Germany's Landesbank Baden Wuertemberg won EU approval Tuesday for a state bailout after it promised to shrink its balance sheet by 40 percent and refocus on lending to companies.
The bank was several state-owned German institutions to run into trouble last year after it ran up more huge losses from investing in high-risk proprietary trading and capital market activities _ a business the EU has now told it to shun.
Seven current and former managers of the bank are also being investigated by German authorities for risking or damaging the bank's capital by carrying out or failing to block investments in high-risk deals worth hundreds of millions from 2006.
The European Commission said its Tuesday approval for the state rescue of the bank and its new restructuring plan would allow it become a viable business again _ and that the cutbacks would help limit the unfair advantage over rivals that the bank would get from the state aid.
Stuttgart-based LBBW earlier this year received a capital injection of euro5 billion from the bank's shareholders, all of them public authorities or state-owned, including the state of Baden-Wuerttemberg, the region's savings bank association and the city of Stuttgart.
It also gets state guarantees to cover potential loan losses of up to euro12.7 billion for a portfolio of troubled assets with a nominal value of euro35 billion.
The EU said its initial worries that the bank was paying too little for the help to the state of Baden-Wuerttemberg, its biggest single shareholder, were soothed when LBBW promised to increase remuneration. The bank will also, under EU pressure, make hybrid capital holders liable for losses.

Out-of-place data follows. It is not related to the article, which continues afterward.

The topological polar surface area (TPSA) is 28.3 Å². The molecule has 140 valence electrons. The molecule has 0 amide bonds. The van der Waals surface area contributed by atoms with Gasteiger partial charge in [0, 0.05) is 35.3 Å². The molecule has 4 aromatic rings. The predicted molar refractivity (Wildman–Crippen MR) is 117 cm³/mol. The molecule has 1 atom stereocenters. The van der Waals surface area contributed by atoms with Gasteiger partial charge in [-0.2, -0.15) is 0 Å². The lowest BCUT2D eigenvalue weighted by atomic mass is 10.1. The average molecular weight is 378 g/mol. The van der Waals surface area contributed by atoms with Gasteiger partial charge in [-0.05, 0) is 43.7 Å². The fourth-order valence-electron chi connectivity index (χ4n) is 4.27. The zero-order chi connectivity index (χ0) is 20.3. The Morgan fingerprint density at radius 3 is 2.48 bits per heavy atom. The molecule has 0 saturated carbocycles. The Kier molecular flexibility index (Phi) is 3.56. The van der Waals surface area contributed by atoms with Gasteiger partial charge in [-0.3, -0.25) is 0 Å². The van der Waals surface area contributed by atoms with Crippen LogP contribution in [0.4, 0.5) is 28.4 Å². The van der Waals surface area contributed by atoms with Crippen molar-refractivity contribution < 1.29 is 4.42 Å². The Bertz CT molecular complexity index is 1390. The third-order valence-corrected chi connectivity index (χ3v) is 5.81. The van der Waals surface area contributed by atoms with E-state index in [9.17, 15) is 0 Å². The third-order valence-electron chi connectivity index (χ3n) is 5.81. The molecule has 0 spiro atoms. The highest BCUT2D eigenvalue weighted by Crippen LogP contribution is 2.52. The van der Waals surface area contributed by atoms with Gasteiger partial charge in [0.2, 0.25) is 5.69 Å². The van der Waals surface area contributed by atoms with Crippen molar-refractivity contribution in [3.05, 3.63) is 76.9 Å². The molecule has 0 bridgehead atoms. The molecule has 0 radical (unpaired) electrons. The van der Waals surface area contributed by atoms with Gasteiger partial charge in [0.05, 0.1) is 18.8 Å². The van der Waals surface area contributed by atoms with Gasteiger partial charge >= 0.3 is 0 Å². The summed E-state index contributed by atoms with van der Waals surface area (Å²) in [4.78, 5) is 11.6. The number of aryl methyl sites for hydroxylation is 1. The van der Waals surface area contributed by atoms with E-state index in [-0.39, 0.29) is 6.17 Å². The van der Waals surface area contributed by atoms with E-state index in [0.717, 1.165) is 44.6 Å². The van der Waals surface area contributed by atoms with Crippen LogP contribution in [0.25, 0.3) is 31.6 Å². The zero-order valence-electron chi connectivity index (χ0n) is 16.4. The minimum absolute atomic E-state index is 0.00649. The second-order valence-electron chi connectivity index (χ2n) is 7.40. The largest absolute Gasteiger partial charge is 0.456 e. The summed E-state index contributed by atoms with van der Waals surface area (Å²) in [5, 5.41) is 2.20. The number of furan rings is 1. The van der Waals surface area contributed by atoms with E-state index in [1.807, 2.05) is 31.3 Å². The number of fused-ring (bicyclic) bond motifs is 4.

In return, EU Competition Commissioner Neelie Kroes said the bank would now sharply reduce "risky investment activities" and refocus on financing German medium-sized businesses.
She said changes to corporate governance would increase oversight and ensure that the bank would be run on a purely commercial basis.
The bank will change its legal status to become a joint stock corporation and commit to appoint only qualified board members. The EU statement said this would reduce "the potential for undue influence on its day-to-day management."
German officials say the bank plans to cut some 2,500 jobs by 2013 under a cost-cutting drive that aims to save euro700 million a year. Some 13,600 people currently work for LBBW.
LBBW, Germany's fifth largest bank, focuses lending on small businesses and acts as a central bank for savings banks in the regions of Baden-Wuerttemberg, Rhineland Palatinate and Saxony. It had a balance sheet of euro448 billion at the end of June.
It has had a smoother ride than peers such as Bavaria's BayernLB and northern Germany's HSH Nordbank, but still had a net loss of nearly euro2.1 billion last year. It blamed that on market volatility and rising loan defaults from struggling companies.
The European Commission must check large state subsidies to banks to make sure they don't give them an unfair advantage over rivals. It has warned that the wave of bailouts for German state-owned banks must be linked to major restructuring, saying some are "addicted" to state help when they run into trouble.